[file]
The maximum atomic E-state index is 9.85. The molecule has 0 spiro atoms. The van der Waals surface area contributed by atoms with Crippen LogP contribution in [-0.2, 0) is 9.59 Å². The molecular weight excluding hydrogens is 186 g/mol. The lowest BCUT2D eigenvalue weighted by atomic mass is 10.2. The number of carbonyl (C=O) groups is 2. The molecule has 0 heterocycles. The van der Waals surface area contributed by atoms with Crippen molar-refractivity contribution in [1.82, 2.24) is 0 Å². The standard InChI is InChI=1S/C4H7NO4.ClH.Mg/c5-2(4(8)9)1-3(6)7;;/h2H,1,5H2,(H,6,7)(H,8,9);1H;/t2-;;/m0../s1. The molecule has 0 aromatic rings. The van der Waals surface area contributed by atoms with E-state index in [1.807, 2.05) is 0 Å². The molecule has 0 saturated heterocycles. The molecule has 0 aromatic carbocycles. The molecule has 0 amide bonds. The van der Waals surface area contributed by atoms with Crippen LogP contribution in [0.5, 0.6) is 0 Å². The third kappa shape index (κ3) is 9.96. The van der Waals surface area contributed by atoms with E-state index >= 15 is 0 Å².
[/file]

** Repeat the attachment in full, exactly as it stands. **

The maximum atomic E-state index is 9.85. The molecule has 0 spiro atoms. The van der Waals surface area contributed by atoms with Crippen LogP contribution in [-0.2, 0) is 9.59 Å². The molecular weight excluding hydrogens is 186 g/mol. The lowest BCUT2D eigenvalue weighted by atomic mass is 10.2. The number of carbonyl (C=O) groups is 2. The molecule has 0 heterocycles. The van der Waals surface area contributed by atoms with Crippen molar-refractivity contribution in [1.82, 2.24) is 0 Å². The standard InChI is InChI=1S/C4H7NO4.ClH.Mg/c5-2(4(8)9)1-3(6)7;;/h2H,1,5H2,(H,6,7)(H,8,9);1H;/t2-;;/m0../s1. The molecule has 0 aromatic rings. The van der Waals surface area contributed by atoms with E-state index in [1.807, 2.05) is 0 Å². The molecule has 0 saturated heterocycles. The molecule has 0 aromatic carbocycles. The molecule has 0 amide bonds. The van der Waals surface area contributed by atoms with Crippen LogP contribution in [0.5, 0.6) is 0 Å². The third kappa shape index (κ3) is 9.96. The van der Waals surface area contributed by atoms with E-state index >= 15 is 0 Å².